For reasons I can’t explain I’m drawn to books about the old south.
When I was a kid I generally picked my reading material solely based on the heft of the book. I disliked books that ended too quickly. I’m not sure how I found my way to Gone With the Wind, but I’m sure it’s size had something to do with it. I must have been somewhere around 11 or 12 the first time I read it.
I truly loved the book. So much so that I read it 4 or 5 times before I was 20. And I’ve read it 4 or 5 times since.
As a diary enthusiast I’ve read diaries from a number of various persons involved in the conflicts of the 1860s – from slaves who could write, to ladies of various plantations, to soldiers from both sides.
But it wasn’t until I took a class with Cecilia Miller at Wesleyan University that I’d ever gotten around to reading Uncle Tom’s Cabin by Harriet Beecher Stowe, (though I’d always wanted to.)
Published in 1852, still more than a decade before the Civil War, it gives some perspectives on slavery that many Americans of the time went to great lengths not to see or think about.
The novel begins at the Shelby’s plantation in K’ntuck, where we meet some of the slaves, and learn that Mr. Shelby has gotten himself into debt and even though he is a kind master, he must sell some of his slaves. So he sells Tom and a little boy named Harry. The deal in the planning stage, is overheard by Eliza, Harry’s mother and that night she runs. She and her husband are lucky enough to find each other along the Underground Railroad and they eventually make it to freedom in Canada. Hers is a gripping tale. Tom takes his fate much more stoically and travels down river with the Trader and is eventually bought by Augustine St. Claire as a sort of indulgence for his daughter Eva – a very spiritual child. When Eva dies, Tom is promised his freedom because of what an upstanding man he is and how much Eva loved him. But when St Clair unexpectedly dies too, Tom is sold again to an awful brutish man who dislikes Tom’s morality and eventually, Legree and his men beat Tom to death.
The characterization in the novel is exemplary and I loved it at the same level that I love Gone With the Wind.
Lately I’ve struggled with the idea of heroes and why I declare mine as I do. And I wonder why there are no women in my battalion of heroes. In my mind I’ve been wondering if I have any female heroes. In an effort to see if Stowe could be one, I visited the Harriet Beecher Stowe House in Hartford Connecticut last weekend.
It was a fine early fall day, sunny and bright.
I wandered through the visitor center waiting for the house tour to begin.
For sale in the museum store were a great number of contemporary books on social justice as well as kitschy writing implements, and numerous items with quotes – buttons and mugs and such.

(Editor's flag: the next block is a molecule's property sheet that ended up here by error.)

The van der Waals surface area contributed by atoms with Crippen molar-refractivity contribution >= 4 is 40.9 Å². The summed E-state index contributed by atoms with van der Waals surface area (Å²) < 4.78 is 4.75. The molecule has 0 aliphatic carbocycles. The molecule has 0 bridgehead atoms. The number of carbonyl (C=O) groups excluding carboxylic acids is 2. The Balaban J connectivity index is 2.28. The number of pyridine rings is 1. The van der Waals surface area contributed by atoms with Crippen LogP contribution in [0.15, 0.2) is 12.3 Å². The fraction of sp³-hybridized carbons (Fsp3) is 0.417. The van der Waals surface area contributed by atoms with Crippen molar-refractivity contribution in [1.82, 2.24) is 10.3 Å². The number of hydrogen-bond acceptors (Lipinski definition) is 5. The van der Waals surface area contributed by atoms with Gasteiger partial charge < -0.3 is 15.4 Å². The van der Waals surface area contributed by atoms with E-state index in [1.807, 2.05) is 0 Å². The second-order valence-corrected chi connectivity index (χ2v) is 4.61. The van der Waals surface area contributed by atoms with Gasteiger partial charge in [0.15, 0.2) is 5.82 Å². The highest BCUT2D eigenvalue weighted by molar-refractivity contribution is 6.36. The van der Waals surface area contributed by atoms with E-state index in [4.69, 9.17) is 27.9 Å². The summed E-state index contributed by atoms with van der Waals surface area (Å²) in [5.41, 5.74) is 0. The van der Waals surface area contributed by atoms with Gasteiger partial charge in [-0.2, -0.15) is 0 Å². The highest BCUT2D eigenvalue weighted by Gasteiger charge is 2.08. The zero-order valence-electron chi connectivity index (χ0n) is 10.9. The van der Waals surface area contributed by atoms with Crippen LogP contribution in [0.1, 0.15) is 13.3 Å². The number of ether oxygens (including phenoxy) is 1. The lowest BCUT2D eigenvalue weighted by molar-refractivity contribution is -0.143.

In the learning center I enjoyed the display of book covers from around the world, showing the many languages the book was translated into.
There was a large bulletin board inviting visitors to say “Who is Uncle Tom to you?” I was both miffed and intrigued by the competing opinions that Obama is Uncle Tom and Obama is not Uncle Tom. Hmmmm.
Harriet was from a large and somewhat famous family of outspoken individuals. Her father and brothers, mostly pastors. Her sisters, all writers. But she outshone them all when she published Uncle Tom’s Cabin.
Her Husband Calvin Stowe convinced her to publish under her own name so there might be more impact if the public knew this came from a real person, and a woman at that.
Publication skyrocketed her to stardom, making her, at the time, much more famous than her neighbor Samuel Clemens.
The house tour was as interesting as an historical house tour can be. Not a very ostentatious home; a couple of parlours, a modest kitchen, and 3 bedrooms upstairs. No photos allowed inside.
James was an excellent guide on my tour, with insightful stories about the timing of various events, family life, her children – especially two twin daughters who acted as her managers and never married, and a son who drowned in the CT River at the age of nineteen.
He also gave an interesting perspective when he told us that Harriet was not modest. She was most likely to brush her fingernails upon her lapel and say “Yes, I wrote that, and I’ve gotten quite rich from it.”
The Stowes traveled widely on her earnings, and Calvin was able to leave his teaching position.
While it is debatable whether or not Abraham Lincoln, when he and Stowe met, actually said the exact words pictured at the top of this page, it is certain that her novel made it much easier for the north to embrace the Civil War.
A great novel. A well preserved historic home. But not my hero.
I like this!
HBS isn’t my hero, either, but I do think there’s merits to UTC (and thank you for not using the word “sentimental,” as I’ve heard so much that it’s lost its meaning). The illustrations over the years of UTC would be fascinating to examine.
Stowe’s name didn’t even appear on the spine of the book because everyone knew who wrote it. Can you believe that? I’m not sure if that was common for the time, to leave the writer’s name off the spine, but it sticks out in my head about how well known she was.
In households that could afford any books at all at the time, if they had a second book, it was likely UTC. Right next to the Bible. I wish I could remember where I heard that.
You didn’t go to Mark Twain’s house while you were in Hartford, did you? I used to like him so much in high school; now, I barely think about him.